OIL AND GAS INDUSTRY THINKING LONG TERM; SEEKS 50-YEAR “TAKE” PERMIT UNDER ENDANGERED SPECIES ACT
December 20, 2016
The oil and gas industry is working with the U.S. Fish & Wildlife Service (“USFWS”) to obtain an “incidental take” permit to cover potential effects of industry activities on five bat species located in Ohio, Pennsylvania and West Virginia. Section 9 of the Endangered Species Act prohibits unpermitted “takes” of protected species, but authorizes the USFWS to issue permits for “takes” incidental to otherwise lawful activities. To obtain an “incidental take permit,” applicants must generally implement “Habitat Conservation Plans” or “HCPs” to offset the expected harm from their activities.
Nine oil and gas companies have together sought an “incidental take permit” lasting 50 years for activities incident to pipeline construction and oil and gas development, drilling and pipeline construction activities. The permit would authorize “takes” of two currently protected bat species (the endangered Indiana bat and the threatened Northern Long-eared bat) as well as three species that may be listed in the future (Little Brown bat; Eastern Small-footed bat; and Tri-colored bat).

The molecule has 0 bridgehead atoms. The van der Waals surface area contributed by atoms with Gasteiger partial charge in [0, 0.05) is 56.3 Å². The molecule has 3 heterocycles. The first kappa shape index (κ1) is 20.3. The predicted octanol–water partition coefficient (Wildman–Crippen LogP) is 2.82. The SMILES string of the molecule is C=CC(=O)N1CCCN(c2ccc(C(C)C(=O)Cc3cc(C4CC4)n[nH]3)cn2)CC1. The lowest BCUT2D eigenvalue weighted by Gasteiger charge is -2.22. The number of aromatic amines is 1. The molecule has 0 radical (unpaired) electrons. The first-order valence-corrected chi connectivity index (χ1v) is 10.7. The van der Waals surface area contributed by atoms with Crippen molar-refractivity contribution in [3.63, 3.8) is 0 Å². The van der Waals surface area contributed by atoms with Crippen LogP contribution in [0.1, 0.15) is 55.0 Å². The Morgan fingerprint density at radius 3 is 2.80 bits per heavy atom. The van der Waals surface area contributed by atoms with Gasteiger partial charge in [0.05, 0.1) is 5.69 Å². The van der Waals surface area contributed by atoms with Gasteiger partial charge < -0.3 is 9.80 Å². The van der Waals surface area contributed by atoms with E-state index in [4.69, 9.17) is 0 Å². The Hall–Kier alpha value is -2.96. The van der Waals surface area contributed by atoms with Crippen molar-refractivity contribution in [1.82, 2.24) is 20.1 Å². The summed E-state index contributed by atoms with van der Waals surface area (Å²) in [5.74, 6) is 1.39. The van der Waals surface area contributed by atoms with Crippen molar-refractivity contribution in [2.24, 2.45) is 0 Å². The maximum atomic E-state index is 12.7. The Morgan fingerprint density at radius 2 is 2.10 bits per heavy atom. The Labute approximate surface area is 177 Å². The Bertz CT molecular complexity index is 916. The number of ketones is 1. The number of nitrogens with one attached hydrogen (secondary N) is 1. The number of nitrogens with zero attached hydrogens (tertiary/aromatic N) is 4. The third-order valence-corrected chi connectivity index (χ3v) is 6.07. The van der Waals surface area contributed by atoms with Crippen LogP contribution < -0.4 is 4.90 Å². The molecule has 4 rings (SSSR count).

By Federal Register Notice of 11/25/16, the USFWS announced its intention to prepare an Environmental Impact Statement for the proposed issuance of the permit. The National Environmental Protection Act (NEPA) requires federal agencies to conduct environmental assessments of the impact of federal projects or permits. The USFWS is at the start of the NEPA assessment process, and its Federal Register notice advises that it is seeking public comment on the eventual “scope” of its EIS.
More information on the proposed permit is available here:
This article was authored by Robert G. McLusky.